They depicted prominent Kazakhs on tenges and even prepared a sketch of the one with Nazarbayev but he refused to be printed on denominations.
Next year, they issued coins.
Now let’s get to the 1994. Capitalism was developing more and more, so lots of people wanted to get rich, which resulted in appearance of first financial pyramids; business was flourishing too.
After the disintegration of the country, people were in search of new values and some of them found them in Islam. Muslim communities were growing, new mosques were built. In schools, they began teaching the Arabic language.
The same year they began to catch illegal immigrants and deport them. So, according to customs officials, since 1993 till 1995, out of 150-200 thousand Chineese peole who visited Kazakhstan, 30-50 thousand stayed in the county illegally. Thousands of Uzbeks and Kirghizes worked in Kazakhstan as well.
Hardly had coins been put into circulation, when they lost their value. The tenge kept devaluing too. Government managed to reduce fall of the tenge and inflation making it 1260% in 1994 (as compared with 2500% in 1992).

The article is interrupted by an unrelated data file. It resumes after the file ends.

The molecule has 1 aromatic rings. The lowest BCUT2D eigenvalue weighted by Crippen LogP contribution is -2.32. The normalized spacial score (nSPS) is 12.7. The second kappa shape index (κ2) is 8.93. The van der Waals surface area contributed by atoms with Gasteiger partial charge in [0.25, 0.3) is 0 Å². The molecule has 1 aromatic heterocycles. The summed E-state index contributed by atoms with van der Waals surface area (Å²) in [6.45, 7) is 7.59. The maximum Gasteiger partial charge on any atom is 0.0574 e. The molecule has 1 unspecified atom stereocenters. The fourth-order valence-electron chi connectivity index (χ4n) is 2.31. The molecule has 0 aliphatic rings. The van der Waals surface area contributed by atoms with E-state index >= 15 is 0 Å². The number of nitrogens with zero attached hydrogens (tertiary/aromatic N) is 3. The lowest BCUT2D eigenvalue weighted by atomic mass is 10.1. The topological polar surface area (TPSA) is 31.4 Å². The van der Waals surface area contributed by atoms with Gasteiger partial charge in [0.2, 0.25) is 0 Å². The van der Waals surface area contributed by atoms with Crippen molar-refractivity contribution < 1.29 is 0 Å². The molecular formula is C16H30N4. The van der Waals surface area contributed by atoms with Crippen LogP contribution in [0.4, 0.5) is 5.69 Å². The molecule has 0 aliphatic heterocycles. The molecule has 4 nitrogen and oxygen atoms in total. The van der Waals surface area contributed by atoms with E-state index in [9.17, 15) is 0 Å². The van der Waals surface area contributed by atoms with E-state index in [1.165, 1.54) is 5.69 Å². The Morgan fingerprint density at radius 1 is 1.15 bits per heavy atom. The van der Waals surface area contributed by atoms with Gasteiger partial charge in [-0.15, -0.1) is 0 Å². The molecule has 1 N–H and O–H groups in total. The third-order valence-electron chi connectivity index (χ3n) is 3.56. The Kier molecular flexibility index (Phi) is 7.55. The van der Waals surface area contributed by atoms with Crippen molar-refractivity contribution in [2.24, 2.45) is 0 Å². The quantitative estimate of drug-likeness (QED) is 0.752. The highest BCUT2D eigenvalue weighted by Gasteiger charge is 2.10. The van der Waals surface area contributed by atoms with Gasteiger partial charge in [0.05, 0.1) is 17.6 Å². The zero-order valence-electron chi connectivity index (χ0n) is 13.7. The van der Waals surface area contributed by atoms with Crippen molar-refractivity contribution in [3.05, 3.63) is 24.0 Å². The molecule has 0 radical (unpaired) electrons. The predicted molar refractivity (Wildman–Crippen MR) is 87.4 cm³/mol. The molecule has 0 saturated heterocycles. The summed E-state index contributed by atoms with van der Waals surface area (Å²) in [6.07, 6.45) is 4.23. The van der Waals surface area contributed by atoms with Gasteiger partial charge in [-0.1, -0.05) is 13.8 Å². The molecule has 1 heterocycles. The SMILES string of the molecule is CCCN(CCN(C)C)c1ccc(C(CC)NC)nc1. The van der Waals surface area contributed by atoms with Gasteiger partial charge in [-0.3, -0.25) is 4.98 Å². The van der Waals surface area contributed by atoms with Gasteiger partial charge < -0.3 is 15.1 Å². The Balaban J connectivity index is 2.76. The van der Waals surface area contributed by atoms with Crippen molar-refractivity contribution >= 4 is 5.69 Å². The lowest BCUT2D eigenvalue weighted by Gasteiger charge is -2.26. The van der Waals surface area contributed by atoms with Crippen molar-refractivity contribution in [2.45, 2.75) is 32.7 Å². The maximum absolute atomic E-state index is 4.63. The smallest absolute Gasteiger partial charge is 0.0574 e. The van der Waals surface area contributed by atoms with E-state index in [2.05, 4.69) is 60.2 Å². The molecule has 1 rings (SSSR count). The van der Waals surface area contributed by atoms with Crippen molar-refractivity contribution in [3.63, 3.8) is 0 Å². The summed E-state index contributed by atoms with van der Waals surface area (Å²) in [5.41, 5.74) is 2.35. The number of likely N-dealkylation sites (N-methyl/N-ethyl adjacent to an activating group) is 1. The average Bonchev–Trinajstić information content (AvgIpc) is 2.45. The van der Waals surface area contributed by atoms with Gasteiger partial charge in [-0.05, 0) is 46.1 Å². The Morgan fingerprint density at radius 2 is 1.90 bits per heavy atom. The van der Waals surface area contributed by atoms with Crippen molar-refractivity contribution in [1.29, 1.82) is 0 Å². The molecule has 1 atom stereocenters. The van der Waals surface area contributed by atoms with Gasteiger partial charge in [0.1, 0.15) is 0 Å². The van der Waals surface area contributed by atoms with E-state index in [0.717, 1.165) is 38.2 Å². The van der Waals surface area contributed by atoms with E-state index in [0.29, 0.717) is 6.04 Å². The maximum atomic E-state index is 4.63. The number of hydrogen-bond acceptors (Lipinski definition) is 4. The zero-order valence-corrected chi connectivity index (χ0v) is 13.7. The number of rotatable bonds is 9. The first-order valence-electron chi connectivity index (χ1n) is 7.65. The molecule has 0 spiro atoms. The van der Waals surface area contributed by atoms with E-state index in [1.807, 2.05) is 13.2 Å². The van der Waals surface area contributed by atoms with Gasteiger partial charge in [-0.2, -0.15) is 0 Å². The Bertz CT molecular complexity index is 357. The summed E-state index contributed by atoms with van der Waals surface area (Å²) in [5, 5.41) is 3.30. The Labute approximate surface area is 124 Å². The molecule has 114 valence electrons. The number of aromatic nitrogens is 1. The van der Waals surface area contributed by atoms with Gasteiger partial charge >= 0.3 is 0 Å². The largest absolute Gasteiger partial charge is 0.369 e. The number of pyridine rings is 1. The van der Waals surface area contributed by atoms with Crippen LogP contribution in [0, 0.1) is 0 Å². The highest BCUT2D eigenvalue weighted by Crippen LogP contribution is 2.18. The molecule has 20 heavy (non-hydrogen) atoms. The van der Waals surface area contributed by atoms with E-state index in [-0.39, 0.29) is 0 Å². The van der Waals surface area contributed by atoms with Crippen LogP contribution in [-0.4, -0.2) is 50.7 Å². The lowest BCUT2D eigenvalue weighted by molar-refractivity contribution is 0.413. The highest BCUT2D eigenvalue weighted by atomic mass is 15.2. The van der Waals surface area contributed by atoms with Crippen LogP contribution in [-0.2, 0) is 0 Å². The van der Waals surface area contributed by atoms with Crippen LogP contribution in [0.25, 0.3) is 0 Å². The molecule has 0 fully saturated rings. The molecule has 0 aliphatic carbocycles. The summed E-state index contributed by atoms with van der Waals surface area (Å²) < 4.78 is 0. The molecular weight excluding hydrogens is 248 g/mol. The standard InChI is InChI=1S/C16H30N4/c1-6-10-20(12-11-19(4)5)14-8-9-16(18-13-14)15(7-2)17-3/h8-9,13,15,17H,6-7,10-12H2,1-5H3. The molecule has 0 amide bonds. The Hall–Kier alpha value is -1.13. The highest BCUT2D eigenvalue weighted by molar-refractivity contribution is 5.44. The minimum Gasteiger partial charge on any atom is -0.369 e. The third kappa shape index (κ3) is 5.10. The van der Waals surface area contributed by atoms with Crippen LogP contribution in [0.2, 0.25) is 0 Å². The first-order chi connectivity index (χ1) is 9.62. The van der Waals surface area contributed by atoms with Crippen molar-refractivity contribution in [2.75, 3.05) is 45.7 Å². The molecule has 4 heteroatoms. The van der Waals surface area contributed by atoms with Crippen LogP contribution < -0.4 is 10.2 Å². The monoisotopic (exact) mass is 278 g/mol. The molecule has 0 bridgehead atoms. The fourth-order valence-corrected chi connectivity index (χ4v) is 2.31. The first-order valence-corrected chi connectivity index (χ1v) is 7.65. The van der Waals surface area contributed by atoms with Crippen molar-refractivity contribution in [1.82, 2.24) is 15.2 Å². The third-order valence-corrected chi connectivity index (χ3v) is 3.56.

Every Kazakh was proud by the fact that he had dollars in his pocket and at the first opportunity, paid his bill with them to show off in front of a girl.
In the picture: a man carrying a ‘Currency Exchange’ sign board.
Government saved electricity by shutting it off. Most of the country had electricity for several hours a day.
Housing and communal services became one of the most pressing problems in Kazakhstan.
People sovled the problem of gas shortages by purchasing gas cylinders, even though it was prohibited by law.
МММ was a Russian company that perpetrated one of the world’s largest Ponzi schemes of all time, in the 1990s. In Kazakhstan, it was represented by Nurlan Smagulov who cheated over 35 thousand depositors.
The small privatization program gave the country its first small private companies.